Stead & Associates

Should you take a standard or itemized tax deduction?

The difference between tax credits and tax deductions can be confusing. Both options are limited by your income so deciding between the two can determine how large your tax return is. Consulting a tax professional can help you determine the best choice for you and which of them you are eligible for.

Tax credits reduce the amount of tax weighed against your income, helping you reduce your overall tax liability, and increase your tax refund. Meanwhile, a tax deduction reduces how much of your income is actually subject to taxes. Federal tax deductions correspond to your tax bracket and are calculated before you calculate the amount of taxes you owe on your returns.

Tax credits can be either refundable or non-refundable. Non-refundable tax credits do not allow you to obtain the full value of your credit if the reduction drops your tax bill below zero [1]. This means you will only receive the amount of credit due before your tax bill is completely reduced. Refundable tax credits allows the value of the credit to extend beyond the extent of your tax bill and can result in a refund check. Therefore, allowing you to obtain the full value of the credit, regardless of whether or not it reduces your tax bill below zero. The IRS has specific criteria that must be met to qualify for either refundable or nonrefundable these tax credits.

There are several kinds of tax credits a person can be eligible for. These include:

  • family and dependent credits
  • income and savings credits
  • homeowner credits
  • electric vehicle credits
  • health care credits

Tax deductions can also be further divided into standard and itemized deductions. Taxpayers can use whichever method gives them the lower tax amount. Standard deductions vary depending on age, income, disability, and filing status. Most people can find their standard deductions on the Form 1040. However, there are some people who are ineligible to use a standard tax deduction. These people include:

  • a married individual filing as married separately whose spouse itemized deductions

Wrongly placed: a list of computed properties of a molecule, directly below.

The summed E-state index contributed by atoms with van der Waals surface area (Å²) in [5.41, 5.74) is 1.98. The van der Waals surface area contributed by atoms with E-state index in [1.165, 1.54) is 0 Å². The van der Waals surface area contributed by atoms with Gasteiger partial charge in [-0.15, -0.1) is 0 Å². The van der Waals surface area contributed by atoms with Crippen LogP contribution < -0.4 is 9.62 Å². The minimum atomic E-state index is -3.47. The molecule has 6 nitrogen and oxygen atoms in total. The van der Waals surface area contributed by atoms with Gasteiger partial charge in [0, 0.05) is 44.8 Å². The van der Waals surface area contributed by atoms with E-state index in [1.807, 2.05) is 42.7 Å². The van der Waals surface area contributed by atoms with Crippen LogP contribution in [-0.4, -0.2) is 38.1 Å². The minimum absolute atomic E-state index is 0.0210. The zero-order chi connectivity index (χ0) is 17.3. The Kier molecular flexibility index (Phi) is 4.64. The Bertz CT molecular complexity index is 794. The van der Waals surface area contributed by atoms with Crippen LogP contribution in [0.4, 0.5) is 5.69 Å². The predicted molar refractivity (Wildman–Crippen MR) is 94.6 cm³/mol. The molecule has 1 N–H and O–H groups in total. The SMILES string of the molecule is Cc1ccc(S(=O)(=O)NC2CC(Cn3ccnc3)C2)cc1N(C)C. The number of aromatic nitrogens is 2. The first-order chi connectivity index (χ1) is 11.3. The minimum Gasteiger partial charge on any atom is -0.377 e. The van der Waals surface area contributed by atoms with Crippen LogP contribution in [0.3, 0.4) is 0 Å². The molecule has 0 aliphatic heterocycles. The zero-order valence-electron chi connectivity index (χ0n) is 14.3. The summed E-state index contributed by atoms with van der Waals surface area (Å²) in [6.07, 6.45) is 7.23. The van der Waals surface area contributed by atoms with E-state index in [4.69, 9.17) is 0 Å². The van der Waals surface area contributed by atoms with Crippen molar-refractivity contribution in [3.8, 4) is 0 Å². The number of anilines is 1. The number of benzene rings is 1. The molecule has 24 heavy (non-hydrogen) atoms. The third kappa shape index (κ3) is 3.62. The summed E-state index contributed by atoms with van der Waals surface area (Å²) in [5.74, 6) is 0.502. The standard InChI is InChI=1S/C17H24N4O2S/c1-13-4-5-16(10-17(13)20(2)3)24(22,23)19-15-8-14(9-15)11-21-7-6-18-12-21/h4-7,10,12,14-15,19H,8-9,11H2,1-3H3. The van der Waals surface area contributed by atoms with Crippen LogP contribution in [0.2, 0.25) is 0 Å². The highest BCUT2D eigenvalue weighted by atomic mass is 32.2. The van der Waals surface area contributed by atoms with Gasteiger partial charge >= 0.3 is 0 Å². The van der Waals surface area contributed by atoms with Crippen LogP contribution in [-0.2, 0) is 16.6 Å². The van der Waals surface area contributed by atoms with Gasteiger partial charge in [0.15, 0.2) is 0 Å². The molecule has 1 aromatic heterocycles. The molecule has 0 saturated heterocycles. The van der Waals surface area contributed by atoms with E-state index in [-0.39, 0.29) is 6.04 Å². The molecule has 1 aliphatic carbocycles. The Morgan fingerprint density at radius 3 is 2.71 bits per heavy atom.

• an individual who files a tax return for a period of less than 12 months
  • an individual who was a non-resident alien or a dual-status alien during the year
  • an estate, trust, common trust fund, or partnership

Those who do not qualify for standard deductions will need to itemize their deductions. Itemized deductions include amounts you paid for state and local income or sales tax, real estate and property taxes, and disaster losses. There are those who may be eligible for standard deductions but may benefit more by itemizing their deductions. Some of the most common itemized deductions include:

  • large unreimbursed medical expenses
  • casualties from theft or loss during a natural disaster
  • mortgage interest
  • real property taxes
  • large charitable donations

Available tax deductions for individuals include work related deductions, itemized deductions, education deductions, health care deductions, and investment related deductions. These can range anywhere from business expenses to the sale of a home.

The standard tax deduction for married couples who filed jointly and qualifying widow(er)s is around $26k [2]. Heads of households received a standard deduction of $19,400.00 while single or married couples filing separately received a standard deduction of $12,950.00 [3].

Making sure you qualify for both credits and deductions requires meeting certain IRS criteria [4]. Some credits and deductions relate to parents of an adopted child, students at undergraduate or graduate universities, and those who have solar energy systems in their home [5].